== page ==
Bernoulli enthalpy  A fundamental concept in the theory of sound
Abstract
A completely general formulation of the theory of sound in a turbulent gas which incorporates the new concept of Bernoulli enthalpy is developed. It is shown that the source of the radiative sound field is the substantive rate of change of the Bernoulli enthalpy. Two basic conceptual issues of the modern theory of sound are resolved: the radiative sound is clearly separated from the source of sound with each part characterized by its own scalar field; and the Bernoulli source of sound is compact, i.e., it is confined to the region of rotational nonhomentropic flow. It is found that an important dipole source of the Bernoulli field can result by passing turbulence through a highly curved potential flow. The dominant source of Bernoulli enthalpy in lowspeed noncurved flows is the classic Lighthill quadrupole. An analogy between the present theory and the pseudosound concept of Ribner is given. The linear problem of sound interacting with a mean shear flow is formulated with the new theory. A numerical example is given for the case of a plane wave impinging on a Gaussian plane jet.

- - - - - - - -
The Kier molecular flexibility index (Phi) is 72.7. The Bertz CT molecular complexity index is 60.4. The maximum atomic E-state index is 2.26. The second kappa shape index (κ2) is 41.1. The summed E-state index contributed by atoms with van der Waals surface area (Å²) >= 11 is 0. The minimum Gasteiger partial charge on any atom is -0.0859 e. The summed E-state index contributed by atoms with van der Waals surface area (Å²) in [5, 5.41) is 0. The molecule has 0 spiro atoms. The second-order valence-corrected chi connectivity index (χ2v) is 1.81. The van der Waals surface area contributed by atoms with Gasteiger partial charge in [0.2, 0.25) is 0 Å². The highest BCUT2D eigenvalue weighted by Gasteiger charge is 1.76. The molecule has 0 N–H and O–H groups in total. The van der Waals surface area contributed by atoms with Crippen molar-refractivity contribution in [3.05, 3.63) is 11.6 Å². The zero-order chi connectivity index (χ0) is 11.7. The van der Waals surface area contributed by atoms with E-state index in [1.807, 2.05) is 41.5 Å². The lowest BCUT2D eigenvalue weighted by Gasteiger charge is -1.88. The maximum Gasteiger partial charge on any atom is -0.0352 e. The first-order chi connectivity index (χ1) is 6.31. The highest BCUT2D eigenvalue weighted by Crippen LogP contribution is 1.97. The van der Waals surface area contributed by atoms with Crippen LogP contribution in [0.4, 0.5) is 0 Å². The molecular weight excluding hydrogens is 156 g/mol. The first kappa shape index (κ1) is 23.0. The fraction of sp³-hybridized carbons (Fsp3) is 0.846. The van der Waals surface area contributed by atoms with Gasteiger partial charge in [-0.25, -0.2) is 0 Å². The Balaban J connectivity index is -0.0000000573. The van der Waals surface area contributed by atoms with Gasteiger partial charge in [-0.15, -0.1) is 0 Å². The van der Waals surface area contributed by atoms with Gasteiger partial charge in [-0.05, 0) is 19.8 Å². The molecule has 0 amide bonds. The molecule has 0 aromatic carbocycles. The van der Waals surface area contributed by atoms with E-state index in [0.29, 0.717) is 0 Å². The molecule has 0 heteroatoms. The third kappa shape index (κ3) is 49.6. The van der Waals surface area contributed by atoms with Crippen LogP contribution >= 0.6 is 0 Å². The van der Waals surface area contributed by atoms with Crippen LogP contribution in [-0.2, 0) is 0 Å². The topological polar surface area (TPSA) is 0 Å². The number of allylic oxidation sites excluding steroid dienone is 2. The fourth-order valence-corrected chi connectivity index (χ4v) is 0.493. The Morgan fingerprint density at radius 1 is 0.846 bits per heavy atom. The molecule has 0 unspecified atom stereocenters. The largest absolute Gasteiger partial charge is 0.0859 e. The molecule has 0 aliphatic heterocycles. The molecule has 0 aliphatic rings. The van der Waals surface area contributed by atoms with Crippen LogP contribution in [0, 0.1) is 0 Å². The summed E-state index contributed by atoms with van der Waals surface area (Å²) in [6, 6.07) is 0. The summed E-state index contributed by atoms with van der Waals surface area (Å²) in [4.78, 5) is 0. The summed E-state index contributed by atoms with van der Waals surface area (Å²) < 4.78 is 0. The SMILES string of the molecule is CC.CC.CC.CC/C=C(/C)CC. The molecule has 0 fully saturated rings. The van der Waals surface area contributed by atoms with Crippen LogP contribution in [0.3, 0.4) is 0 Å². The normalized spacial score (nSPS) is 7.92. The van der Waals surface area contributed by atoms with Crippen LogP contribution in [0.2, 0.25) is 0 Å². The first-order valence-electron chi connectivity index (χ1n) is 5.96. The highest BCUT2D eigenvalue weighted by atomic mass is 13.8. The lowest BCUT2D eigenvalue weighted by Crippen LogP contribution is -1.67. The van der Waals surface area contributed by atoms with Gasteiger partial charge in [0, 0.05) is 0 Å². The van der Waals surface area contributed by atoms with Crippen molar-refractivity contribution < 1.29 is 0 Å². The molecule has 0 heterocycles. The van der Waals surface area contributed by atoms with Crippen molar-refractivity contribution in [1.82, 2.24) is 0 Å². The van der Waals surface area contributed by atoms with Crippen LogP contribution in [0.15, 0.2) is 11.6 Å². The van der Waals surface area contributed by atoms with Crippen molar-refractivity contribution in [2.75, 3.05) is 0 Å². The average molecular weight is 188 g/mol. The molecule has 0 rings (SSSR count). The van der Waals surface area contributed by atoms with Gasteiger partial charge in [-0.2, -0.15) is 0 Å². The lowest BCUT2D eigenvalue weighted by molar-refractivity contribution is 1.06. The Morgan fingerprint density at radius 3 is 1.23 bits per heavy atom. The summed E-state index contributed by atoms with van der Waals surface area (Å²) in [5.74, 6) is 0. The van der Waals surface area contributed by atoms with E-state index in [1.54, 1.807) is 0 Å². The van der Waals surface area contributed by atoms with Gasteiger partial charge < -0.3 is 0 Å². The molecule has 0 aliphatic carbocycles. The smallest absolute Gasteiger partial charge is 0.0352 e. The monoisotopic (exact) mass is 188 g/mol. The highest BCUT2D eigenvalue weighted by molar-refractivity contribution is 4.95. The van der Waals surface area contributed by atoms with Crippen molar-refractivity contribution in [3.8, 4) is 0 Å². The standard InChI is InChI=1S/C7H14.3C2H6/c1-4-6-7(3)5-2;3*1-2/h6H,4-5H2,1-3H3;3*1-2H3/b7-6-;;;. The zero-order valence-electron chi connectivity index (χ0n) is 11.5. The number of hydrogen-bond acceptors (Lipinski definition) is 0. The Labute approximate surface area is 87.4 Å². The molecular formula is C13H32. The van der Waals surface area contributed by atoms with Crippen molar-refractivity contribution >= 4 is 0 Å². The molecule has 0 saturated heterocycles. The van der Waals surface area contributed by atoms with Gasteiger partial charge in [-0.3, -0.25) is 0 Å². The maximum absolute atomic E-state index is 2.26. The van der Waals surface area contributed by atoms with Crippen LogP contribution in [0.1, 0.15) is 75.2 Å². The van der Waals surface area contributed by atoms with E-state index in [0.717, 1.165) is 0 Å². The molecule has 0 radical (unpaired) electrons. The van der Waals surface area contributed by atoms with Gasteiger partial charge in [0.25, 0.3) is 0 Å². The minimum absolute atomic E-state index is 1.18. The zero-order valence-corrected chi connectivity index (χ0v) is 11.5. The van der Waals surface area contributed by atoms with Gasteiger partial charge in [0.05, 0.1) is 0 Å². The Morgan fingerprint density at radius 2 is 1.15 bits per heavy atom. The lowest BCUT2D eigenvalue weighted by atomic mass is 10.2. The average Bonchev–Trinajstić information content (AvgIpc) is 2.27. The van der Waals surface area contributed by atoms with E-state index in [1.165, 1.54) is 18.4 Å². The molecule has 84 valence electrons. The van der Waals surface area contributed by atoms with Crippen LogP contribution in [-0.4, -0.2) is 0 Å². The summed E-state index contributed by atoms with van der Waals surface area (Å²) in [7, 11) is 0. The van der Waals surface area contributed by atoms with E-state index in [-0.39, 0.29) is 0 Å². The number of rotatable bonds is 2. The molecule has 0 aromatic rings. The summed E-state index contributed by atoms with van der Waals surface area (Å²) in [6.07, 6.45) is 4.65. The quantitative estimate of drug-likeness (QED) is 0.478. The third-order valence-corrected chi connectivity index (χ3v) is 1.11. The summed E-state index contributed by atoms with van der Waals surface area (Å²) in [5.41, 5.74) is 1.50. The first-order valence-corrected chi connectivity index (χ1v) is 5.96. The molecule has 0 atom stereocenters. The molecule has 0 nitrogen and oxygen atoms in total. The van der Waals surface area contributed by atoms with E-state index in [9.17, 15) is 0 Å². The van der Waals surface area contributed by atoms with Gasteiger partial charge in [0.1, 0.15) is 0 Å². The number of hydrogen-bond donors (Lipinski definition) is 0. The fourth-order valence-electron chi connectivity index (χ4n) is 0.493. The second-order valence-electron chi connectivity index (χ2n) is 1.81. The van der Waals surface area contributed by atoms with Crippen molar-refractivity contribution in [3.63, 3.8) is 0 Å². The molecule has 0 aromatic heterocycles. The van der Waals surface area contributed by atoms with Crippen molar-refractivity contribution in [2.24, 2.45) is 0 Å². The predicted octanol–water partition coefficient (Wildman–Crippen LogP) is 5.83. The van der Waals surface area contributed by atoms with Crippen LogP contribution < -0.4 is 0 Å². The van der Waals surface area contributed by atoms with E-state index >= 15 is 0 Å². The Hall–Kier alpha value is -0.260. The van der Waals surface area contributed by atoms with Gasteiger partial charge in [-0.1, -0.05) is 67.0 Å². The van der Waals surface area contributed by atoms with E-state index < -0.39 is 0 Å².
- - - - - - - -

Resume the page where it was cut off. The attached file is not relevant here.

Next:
Publication:

AIAA Conference on the Exploration of the Outer Planets
 Pub Date:
 March 1975
 Bibcode:
 1975aiaa.confQ....Y
 Keywords:

 Aerodynamic Noise;
 Bernoulli Theorem;
 Enthalpy;
 Gas Flow;
 Sound Fields;
 Turbulent Flow;
 Acoustic Propagation;
 Lighthill Gas Model;
 Noise Generators;
 Plane Waves;
 Potential Flow;
 Quadrupoles;
 Shear Flow;
 Sound Generators;
 Acoustics